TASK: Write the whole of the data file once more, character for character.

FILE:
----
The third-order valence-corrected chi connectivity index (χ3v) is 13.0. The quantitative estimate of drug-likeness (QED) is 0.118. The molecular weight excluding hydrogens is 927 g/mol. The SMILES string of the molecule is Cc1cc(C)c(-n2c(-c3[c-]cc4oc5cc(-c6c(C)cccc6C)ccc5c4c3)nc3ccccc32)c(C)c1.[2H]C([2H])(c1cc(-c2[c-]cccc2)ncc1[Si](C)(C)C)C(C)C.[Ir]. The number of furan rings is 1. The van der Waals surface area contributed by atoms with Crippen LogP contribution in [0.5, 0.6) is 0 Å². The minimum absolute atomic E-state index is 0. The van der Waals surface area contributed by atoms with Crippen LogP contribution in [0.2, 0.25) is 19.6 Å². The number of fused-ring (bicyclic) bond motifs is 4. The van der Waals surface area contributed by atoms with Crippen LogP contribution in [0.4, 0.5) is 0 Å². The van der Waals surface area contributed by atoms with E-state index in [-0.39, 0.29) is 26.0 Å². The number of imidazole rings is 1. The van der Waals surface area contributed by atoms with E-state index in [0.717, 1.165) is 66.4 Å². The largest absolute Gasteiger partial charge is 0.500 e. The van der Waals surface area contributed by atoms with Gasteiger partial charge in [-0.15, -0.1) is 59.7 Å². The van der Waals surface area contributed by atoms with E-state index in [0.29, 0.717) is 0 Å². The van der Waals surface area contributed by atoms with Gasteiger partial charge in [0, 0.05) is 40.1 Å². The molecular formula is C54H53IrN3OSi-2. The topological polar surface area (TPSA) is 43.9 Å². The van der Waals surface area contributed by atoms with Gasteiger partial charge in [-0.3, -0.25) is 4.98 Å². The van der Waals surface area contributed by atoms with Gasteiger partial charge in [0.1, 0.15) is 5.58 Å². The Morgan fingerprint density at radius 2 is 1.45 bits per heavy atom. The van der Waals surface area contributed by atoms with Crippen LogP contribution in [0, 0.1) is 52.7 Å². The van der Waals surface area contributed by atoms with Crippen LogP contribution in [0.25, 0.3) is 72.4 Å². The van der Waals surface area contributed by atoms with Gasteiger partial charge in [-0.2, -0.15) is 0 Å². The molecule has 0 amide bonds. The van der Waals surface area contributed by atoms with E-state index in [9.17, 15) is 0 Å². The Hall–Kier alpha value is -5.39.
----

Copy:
The third-order valence-corrected chi connectivity index (χ3v) is 13.0. The quantitative estimate of drug-likeness (QED) is 0.118. The molecular weight excluding hydrogens is 927 g/mol. The SMILES string of the molecule is Cc1cc(C)c(-n2c(-c3[c-]cc4oc5cc(-c6c(C)cccc6C)ccc5c4c3)nc3ccccc32)c(C)c1.[2H]C([2H])(c1cc(-c2[c-]cccc2)ncc1[Si](C)(C)C)C(C)C.[Ir]. The number of furan rings is 1. The van der Waals surface area contributed by atoms with Crippen LogP contribution in [0.5, 0.6) is 0 Å². The minimum absolute atomic E-state index is 0. The van der Waals surface area contributed by atoms with Crippen LogP contribution in [0.2, 0.25) is 19.6 Å². The number of fused-ring (bicyclic) bond motifs is 4. The van der Waals surface area contributed by atoms with Crippen LogP contribution in [0.4, 0.5) is 0 Å². The van der Waals surface area contributed by atoms with E-state index in [-0.39, 0.29) is 26.0 Å². The number of imidazole rings is 1. The van der Waals surface area contributed by atoms with E-state index in [0.717, 1.165) is 66.4 Å². The largest absolute Gasteiger partial charge is 0.500 e. The van der Waals surface area contributed by atoms with Gasteiger partial charge in [-0.15, -0.1) is 59.7 Å². The van der Waals surface area contributed by atoms with E-state index in [0.29, 0.717) is 0 Å². The van der Waals surface area contributed by atoms with Gasteiger partial charge in [0, 0.05) is 40.1 Å². The molecular formula is C54H53IrN3OSi-2. The topological polar surface area (TPSA) is 43.9 Å². The van der Waals surface area contributed by atoms with Gasteiger partial charge in [-0.3, -0.25) is 4.98 Å². The van der Waals surface area contributed by atoms with Gasteiger partial charge in [0.1, 0.15) is 5.58 Å². The Morgan fingerprint density at radius 2 is 1.45 bits per heavy atom. The van der Waals surface area contributed by atoms with Crippen LogP contribution in [0, 0.1) is 52.7 Å². The van der Waals surface area contributed by atoms with Crippen LogP contribution in [0.25, 0.3) is 72.4 Å². The van der Waals surface area contributed by atoms with Gasteiger partial charge in [-0.2, -0.15) is 0 Å². The molecule has 0 amide bonds. The van der Waals surface area contributed by atoms with E-state index in [9.17, 15) is 0 Å². The Hall–Kier alpha value is -5.39.